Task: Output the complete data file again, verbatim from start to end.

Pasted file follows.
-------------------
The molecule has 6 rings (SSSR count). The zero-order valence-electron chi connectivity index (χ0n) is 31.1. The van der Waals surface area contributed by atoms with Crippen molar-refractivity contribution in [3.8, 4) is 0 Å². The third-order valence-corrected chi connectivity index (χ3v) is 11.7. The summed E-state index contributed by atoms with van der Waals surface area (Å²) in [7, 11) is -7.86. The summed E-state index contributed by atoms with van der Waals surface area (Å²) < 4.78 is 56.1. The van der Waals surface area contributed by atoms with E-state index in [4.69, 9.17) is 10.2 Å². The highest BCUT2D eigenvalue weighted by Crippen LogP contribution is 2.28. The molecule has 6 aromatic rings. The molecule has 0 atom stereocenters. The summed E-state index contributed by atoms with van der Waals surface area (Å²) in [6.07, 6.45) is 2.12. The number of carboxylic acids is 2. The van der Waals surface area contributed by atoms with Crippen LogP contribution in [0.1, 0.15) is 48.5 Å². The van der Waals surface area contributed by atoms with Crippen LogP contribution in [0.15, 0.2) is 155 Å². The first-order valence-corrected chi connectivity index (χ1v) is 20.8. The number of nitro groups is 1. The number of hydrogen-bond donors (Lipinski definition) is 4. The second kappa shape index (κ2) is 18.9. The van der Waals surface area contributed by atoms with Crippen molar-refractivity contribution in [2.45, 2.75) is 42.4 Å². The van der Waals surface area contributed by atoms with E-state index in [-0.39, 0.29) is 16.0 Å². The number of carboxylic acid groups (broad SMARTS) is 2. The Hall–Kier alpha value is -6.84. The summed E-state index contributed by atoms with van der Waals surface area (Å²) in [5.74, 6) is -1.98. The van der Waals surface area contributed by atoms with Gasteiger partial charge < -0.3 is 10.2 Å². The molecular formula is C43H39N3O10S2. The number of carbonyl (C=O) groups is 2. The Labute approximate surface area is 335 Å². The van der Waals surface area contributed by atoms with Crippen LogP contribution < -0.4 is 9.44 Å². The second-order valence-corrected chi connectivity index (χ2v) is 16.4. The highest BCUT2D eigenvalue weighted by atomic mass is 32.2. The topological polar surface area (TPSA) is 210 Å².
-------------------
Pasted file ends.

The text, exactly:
The molecule has 6 rings (SSSR count). The zero-order valence-electron chi connectivity index (χ0n) is 31.1. The van der Waals surface area contributed by atoms with Crippen molar-refractivity contribution in [3.8, 4) is 0 Å². The third-order valence-corrected chi connectivity index (χ3v) is 11.7. The summed E-state index contributed by atoms with van der Waals surface area (Å²) in [7, 11) is -7.86. The summed E-state index contributed by atoms with van der Waals surface area (Å²) < 4.78 is 56.1. The van der Waals surface area contributed by atoms with E-state index in [4.69, 9.17) is 10.2 Å². The highest BCUT2D eigenvalue weighted by Crippen LogP contribution is 2.28. The molecule has 6 aromatic rings. The molecule has 0 atom stereocenters. The summed E-state index contributed by atoms with van der Waals surface area (Å²) in [6.07, 6.45) is 2.12. The number of carboxylic acids is 2. The van der Waals surface area contributed by atoms with Crippen LogP contribution in [0.1, 0.15) is 48.5 Å². The van der Waals surface area contributed by atoms with Crippen LogP contribution in [0.15, 0.2) is 155 Å². The first-order valence-corrected chi connectivity index (χ1v) is 20.8. The number of nitro groups is 1. The number of hydrogen-bond donors (Lipinski definition) is 4. The second kappa shape index (κ2) is 18.9. The van der Waals surface area contributed by atoms with Crippen molar-refractivity contribution in [2.45, 2.75) is 42.4 Å². The van der Waals surface area contributed by atoms with E-state index in [-0.39, 0.29) is 16.0 Å². The number of carboxylic acid groups (broad SMARTS) is 2. The Hall–Kier alpha value is -6.84. The summed E-state index contributed by atoms with van der Waals surface area (Å²) in [5.74, 6) is -1.98. The van der Waals surface area contributed by atoms with Gasteiger partial charge < -0.3 is 10.2 Å². The molecular formula is C43H39N3O10S2. The number of carbonyl (C=O) groups is 2. The Labute approximate surface area is 335 Å². The van der Waals surface area contributed by atoms with Crippen LogP contribution < -0.4 is 9.44 Å². The second-order valence-corrected chi connectivity index (χ2v) is 16.4. The highest BCUT2D eigenvalue weighted by atomic mass is 32.2. The topological polar surface area (TPSA) is 210 Å².